Although traditional astrology is geocentric (Earth-centered), some astrologers have undoubtedly considered using a heliocentric (Sun-centered) system ever since the Copernican revolution. The argument against heliocentric astrology is that, since we are situated on Earth, we need to focus on Earth's relationship to the other celestial bodies—a Sun-centered astrology would make sense only if we were born on the Sun.
This argument was persuasive enough to prevent the emergence of a true heliocentric astrology until relatively recently. The two factors behind this emergence were (1) the discovery that scientists had found a correlation between sunspot activity and angles between the planets (the same basic aspects that are used in geocentric astrology) and (2) the personal computer revolution, which made casting heliocentric horoscopes quite easy. Use by NASA scientists of a form of heliocentric astrology—under the rubric "gravitational vectoring"—to predict high sunspot activity was not just an important verification of astrological principles; it also, because of the well-known effects of such activity on weather conditions, on radio wave propagation, and on other terrestrial events, alerted astrologers to the possibility that astrological forces impacting the solar sphere had an influence on Earth's astrological "atmosphere."
The early solar charts presented a barren appearance: There were no house divisions, no ascendant, no Sun, and, sometimes, no zodiac (because for the tropical zodiac, the first sign always begins at the spring equinox, a notion that has no meaning from a heliocentric viewpoint). Earth, which is always 180° away from where the Sun would be in a geocentric chart, is drawn in as a cross surrounded by a circle (like the symbol for the Part of Fortune, only shifted 45°). Because the Sun in traditional astrology represents one's deepest "soul" self, some heliocentric astrologers have proposed that solar horoscopes chart the astrology of the soul.
Heliocentric astrologers began with the principle that the heliocentric perspective would supplement rather than supplant the geocentric perspective. This principle paved the way for a newer approach to heliocentric astrology that represents the heliocentric and the geocentric positions in the same horoscope. These are technically "geo-helio" charts. Astrologers who use this system claim that including the heliocentric positions is like "finding the missing half of the horoscope." The heliocentric planets have the same meaning as when used geocentrically, although they are said to manifest their influence in a different manner. This newer approach did not entirely overturn the older heliocentric system, so there are now at least two distinct heliocentric approaches, one purely heliocentric (but which does not reject the validity of a geocentric chart, using it only in an entirely separate phase of the operation), and the other a mixed geo-helio approach in which the two charts are merged.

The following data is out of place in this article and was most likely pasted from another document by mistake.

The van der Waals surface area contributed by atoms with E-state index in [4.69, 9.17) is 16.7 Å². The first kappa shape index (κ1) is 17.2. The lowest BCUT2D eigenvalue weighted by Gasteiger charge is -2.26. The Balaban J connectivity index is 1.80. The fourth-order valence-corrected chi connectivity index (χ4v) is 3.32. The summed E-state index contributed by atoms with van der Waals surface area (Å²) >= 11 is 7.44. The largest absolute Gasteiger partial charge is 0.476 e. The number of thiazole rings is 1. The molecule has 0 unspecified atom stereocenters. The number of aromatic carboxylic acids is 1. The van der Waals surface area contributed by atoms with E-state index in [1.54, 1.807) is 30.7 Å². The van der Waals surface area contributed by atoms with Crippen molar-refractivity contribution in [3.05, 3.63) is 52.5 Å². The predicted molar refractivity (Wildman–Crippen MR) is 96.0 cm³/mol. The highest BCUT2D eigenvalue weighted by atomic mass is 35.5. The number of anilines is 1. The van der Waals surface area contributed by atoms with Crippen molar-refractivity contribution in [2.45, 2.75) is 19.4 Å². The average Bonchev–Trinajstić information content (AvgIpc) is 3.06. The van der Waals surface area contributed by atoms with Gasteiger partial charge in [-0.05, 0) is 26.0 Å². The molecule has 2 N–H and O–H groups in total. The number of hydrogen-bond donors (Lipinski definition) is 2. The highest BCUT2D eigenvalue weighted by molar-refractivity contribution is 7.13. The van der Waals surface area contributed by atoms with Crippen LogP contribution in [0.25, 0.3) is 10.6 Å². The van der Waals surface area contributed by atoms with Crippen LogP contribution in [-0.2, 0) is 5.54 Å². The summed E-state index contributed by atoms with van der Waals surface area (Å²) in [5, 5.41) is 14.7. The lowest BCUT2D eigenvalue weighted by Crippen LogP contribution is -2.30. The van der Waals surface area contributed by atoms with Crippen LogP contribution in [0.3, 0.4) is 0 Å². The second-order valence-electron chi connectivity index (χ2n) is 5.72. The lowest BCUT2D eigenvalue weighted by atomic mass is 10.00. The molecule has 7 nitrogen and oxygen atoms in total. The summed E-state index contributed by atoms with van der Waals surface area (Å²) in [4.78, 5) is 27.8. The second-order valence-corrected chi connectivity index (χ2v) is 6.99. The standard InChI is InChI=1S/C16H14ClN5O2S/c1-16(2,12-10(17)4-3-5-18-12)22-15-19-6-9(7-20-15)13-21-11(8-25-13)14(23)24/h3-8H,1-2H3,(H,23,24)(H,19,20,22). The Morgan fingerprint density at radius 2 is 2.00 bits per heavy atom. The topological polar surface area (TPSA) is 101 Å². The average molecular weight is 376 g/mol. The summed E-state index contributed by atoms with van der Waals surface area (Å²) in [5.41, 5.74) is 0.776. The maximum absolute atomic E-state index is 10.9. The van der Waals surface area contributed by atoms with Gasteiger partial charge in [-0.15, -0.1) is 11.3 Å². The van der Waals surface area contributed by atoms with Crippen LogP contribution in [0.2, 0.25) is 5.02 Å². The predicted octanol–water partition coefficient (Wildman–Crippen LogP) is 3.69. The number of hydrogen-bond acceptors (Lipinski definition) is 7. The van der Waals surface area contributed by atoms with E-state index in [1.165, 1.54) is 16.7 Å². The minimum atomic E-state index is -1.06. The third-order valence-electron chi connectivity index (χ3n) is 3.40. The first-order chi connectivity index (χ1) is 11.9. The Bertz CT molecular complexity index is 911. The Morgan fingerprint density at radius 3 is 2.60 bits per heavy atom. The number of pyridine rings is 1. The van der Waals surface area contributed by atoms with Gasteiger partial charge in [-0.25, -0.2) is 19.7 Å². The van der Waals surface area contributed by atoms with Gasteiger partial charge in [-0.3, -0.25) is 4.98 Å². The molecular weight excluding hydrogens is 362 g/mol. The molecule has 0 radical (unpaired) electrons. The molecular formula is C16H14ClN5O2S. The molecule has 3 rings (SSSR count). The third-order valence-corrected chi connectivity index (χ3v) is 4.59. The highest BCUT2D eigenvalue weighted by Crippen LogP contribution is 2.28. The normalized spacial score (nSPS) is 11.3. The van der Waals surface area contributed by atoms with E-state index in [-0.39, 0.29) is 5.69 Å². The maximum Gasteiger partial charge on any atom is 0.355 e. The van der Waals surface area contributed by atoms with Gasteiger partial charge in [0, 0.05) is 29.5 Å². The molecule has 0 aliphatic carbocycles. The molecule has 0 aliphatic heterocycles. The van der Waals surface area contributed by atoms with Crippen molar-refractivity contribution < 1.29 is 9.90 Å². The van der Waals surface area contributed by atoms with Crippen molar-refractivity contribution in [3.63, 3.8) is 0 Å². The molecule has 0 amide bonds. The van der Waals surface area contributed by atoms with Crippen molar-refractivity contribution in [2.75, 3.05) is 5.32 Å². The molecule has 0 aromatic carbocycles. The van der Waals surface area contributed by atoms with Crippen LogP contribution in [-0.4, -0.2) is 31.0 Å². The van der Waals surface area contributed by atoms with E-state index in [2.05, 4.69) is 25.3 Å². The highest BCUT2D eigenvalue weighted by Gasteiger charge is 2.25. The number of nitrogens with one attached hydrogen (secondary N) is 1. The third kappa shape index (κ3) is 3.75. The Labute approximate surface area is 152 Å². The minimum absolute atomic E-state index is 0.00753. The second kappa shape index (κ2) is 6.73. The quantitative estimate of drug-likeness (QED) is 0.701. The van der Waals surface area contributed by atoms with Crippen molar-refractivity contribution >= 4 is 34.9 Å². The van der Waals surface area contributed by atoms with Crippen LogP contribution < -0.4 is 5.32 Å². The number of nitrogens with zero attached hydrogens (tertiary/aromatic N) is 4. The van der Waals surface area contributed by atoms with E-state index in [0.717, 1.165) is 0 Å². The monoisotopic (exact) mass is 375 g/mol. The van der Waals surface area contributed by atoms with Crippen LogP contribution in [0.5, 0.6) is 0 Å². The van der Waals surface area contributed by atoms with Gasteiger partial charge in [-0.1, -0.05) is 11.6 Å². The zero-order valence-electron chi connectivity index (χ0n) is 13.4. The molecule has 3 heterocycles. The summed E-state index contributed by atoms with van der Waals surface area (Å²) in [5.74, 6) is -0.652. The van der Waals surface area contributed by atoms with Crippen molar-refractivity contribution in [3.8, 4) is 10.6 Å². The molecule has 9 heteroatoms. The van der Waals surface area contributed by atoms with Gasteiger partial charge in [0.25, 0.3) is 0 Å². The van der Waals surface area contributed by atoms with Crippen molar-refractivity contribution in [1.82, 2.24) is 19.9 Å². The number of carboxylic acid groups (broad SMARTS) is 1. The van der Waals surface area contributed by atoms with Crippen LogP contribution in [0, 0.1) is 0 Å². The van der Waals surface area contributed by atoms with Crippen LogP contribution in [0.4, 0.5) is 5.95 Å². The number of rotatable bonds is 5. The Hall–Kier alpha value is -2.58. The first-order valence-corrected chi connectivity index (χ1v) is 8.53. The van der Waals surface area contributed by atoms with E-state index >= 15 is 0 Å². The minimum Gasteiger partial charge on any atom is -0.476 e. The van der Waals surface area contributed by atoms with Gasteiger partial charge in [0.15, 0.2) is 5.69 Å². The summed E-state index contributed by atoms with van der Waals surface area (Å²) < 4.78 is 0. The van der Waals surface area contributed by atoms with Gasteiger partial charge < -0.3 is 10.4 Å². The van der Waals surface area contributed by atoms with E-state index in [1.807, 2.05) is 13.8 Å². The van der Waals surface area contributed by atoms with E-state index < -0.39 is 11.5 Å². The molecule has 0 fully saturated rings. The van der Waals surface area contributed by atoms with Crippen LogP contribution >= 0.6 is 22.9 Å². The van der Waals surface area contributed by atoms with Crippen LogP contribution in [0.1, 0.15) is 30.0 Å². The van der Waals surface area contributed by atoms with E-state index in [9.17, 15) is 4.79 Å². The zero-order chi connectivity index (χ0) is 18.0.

Most contemporary astrologers, although not actually opposed to heliocentric astrology, have not integrated it into their practice, primarily because there are so many new techniques that no one astrologer can possibly master them all. The heliocentric perspective is just one tool among a multitude available to the astrological practitioner. Many astrologers have adopted the attitude that very good astrologers are rare enough, so why not just stick to mastering the basics? This argument has more than a little merit. And, after all, if we adopt a Sun-centered astrology, why not also make use of the many insights that are probably waiting to be discoved in a Moon-centered or a Mars-centered or even a Ceres-centered astrology? If a heliocentric chart cast for one's birth time gives valid insights for a native of Earth, then it should be possible to apply the same principles to any planet or planetoid in the solar system!
Such considerations have caused many astrologers to greet heliocentric methods with indifference. At the same time, the widespread availability of chart-casting programs that include heliocentric positions as a standard option makes it almost inevitable that the astrologers who buy them will experiment with these positions, resulting in more astrologers who use heliocentric or geo-helio charts. Thus, the future of heliocentric astrology as a continuing presence within the astrological community seems ensured.
Brau, Jean-Louis, Helen Weaver, and Allan Edmands. Larousse Encyclopedia of Astrology. New
York: New American Library, 1980. Davis, T. Patrick. Revolutionizing Astrology with Heliocentric. Windermere, FL: Davis Research Reports, 1980.
Sedgwick, Philip. The Sun at the Center: A Primer of Heliocentric Astrology. St. Paul, MN: Llewellyn Publications, 1990.
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